Lamellar body count and stable microbubble test on tracheal aspirates from infants for the diagnosis of respiratory distress syndrome*

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Abstract

Objectives:

To evaluate the performance of lamellar body count in tracheal aspirates from intubated preterm babies to predict respiratory distress syndrome.

Design:

Case-control study.

Setting:

Three neonatal intensive care units.

Patients:

Seventy-two patients not older than 3 days were included in the study, 38 preterm infants with respiratory distress syndrome, 16 preterms without respiratory distress syndrome, and 18 term infants. All required mechanical ventilation.

Interventions:

Lamellar body count was performed in an automated cell counter. Tracheal samples were diluted in dithiothreitol without centrifugation and kept frozen at −20°C until use. Samples were placed in a dithiothreitol-containing test tube at a ratio of one part tracheal aspirate to six parts dithiothreitol solution, vortexed for 10 secs, and aspirated by the cell counter. Lamellar body count was performed using the platelet channel. All results were multiplied by seven. The stable microbubble test was done for comparison.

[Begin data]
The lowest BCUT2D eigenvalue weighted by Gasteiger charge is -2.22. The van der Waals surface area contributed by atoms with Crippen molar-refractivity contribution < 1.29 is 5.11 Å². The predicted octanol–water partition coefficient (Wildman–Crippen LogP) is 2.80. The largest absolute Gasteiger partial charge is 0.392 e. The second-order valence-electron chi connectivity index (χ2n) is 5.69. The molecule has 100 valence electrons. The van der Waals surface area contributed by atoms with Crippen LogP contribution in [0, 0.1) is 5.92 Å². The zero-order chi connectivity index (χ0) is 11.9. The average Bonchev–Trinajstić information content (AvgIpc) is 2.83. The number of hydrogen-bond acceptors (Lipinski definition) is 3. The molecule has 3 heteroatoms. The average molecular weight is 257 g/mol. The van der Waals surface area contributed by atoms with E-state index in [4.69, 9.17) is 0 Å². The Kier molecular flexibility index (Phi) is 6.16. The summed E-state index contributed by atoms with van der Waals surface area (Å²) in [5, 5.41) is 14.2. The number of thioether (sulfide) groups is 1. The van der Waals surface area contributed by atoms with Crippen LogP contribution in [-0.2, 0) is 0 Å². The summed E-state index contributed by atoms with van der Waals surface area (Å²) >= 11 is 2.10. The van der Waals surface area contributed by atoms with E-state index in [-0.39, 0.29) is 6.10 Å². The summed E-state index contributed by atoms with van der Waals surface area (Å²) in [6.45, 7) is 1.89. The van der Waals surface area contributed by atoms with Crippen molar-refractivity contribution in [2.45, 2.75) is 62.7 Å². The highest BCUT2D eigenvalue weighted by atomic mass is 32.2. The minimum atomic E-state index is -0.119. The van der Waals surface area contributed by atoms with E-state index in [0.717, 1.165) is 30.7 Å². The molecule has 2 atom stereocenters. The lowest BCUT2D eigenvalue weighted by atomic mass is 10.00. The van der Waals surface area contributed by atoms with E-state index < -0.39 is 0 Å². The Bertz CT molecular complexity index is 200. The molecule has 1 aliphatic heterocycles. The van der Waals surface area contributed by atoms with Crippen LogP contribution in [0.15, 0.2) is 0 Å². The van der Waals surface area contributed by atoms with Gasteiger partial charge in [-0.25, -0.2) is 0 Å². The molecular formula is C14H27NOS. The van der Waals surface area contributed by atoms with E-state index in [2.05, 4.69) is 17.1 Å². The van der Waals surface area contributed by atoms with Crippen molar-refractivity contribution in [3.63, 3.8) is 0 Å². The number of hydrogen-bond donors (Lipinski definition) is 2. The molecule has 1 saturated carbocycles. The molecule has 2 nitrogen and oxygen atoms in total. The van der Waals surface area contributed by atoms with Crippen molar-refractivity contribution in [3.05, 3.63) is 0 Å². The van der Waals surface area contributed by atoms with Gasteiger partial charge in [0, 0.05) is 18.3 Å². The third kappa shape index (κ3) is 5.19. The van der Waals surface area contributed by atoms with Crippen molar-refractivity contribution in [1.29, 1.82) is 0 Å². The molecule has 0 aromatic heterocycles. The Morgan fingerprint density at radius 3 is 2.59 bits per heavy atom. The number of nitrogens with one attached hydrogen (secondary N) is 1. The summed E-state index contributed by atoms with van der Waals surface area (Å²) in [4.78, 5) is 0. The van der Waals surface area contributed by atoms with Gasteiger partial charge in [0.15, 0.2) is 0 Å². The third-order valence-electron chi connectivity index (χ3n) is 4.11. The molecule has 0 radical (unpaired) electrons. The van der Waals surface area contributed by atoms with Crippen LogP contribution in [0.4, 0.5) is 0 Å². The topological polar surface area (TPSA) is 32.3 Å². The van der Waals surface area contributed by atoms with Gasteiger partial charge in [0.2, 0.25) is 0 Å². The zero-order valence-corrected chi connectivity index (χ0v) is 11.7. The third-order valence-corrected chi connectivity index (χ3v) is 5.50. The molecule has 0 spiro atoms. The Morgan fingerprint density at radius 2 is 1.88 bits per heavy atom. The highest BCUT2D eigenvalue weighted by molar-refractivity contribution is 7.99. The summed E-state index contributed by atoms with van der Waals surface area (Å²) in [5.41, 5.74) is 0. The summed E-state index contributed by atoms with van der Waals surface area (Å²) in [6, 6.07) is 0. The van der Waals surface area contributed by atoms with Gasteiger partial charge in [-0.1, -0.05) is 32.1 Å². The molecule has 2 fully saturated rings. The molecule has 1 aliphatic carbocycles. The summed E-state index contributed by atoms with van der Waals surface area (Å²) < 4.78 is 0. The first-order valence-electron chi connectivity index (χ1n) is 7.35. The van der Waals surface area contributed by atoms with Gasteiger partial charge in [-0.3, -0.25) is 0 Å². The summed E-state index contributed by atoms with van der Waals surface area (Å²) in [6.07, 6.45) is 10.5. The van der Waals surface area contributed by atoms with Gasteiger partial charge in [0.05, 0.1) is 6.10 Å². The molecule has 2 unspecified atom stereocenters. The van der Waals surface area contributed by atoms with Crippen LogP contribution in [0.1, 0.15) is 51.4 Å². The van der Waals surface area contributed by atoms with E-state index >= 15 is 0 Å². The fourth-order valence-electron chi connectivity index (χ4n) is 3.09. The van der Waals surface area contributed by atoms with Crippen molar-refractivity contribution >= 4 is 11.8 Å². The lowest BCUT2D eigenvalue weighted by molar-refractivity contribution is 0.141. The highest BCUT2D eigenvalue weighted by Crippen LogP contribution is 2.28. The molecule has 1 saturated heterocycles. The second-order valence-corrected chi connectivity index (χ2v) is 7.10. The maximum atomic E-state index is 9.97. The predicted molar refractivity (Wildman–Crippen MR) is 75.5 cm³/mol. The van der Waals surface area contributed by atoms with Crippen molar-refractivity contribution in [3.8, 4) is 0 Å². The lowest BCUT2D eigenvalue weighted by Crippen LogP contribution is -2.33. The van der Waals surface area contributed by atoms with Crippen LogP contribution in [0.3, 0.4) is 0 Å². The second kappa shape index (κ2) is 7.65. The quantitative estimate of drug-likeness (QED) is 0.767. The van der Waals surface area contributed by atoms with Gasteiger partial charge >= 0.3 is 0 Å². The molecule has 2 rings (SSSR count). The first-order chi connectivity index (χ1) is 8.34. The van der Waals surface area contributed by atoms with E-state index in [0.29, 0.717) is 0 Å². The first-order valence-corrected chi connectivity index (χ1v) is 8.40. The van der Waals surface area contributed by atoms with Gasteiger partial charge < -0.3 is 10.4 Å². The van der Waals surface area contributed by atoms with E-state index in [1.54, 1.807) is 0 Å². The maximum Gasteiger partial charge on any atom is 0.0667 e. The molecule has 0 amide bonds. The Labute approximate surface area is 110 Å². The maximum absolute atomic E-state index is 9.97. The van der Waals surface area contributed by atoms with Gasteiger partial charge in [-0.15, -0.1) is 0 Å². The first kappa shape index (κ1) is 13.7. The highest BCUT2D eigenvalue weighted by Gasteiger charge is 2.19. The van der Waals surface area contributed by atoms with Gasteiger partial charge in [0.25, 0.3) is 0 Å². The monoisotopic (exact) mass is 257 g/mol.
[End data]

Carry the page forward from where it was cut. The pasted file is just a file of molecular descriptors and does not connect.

Measurements:

Lamellar body count and stable microbubble test.

Main Results:

Lamellar body count was significantly lower in the respiratory distress syndrome group compared with the non respiratory distress syndrome preterm group and also with the term group. The median and interquartile range obtained for lamellar body count were 38,500/μL (14,000–112,000) for the respiratory distress syndrome group, 822,500/μL (442,000–962,500) for the non respiratory distress syndrome preterm group, and 633,000/μL (322,000–1,608,000) for the term group (p < .001). The sensitivity and specificity of lamellar body count and stable microbubble test for the diagnosis of respiratory distress syndrome were calculated, taking into consideration the respiratory distress syndrome and the non respiratory distress syndrome preterm groups. Considering a cutoff point of 200,000 lamellar bodies/μL, lamellar body count sensitivity was 92.1% (95% confidence interval 78.6–98.3) and lamellar body count specificity was 93.8% (95% confidence interval 69.8–99.8). The area under the curve was 0.94 (95% confidence interval 0.84–1.00).

Conclusions:

Lamellar body count and stable microbubble test can be rapidly and easily performed on tracheal aspirates and they seem to have very good performance for diagnosing respiratory distress syndrome in intubated patients.

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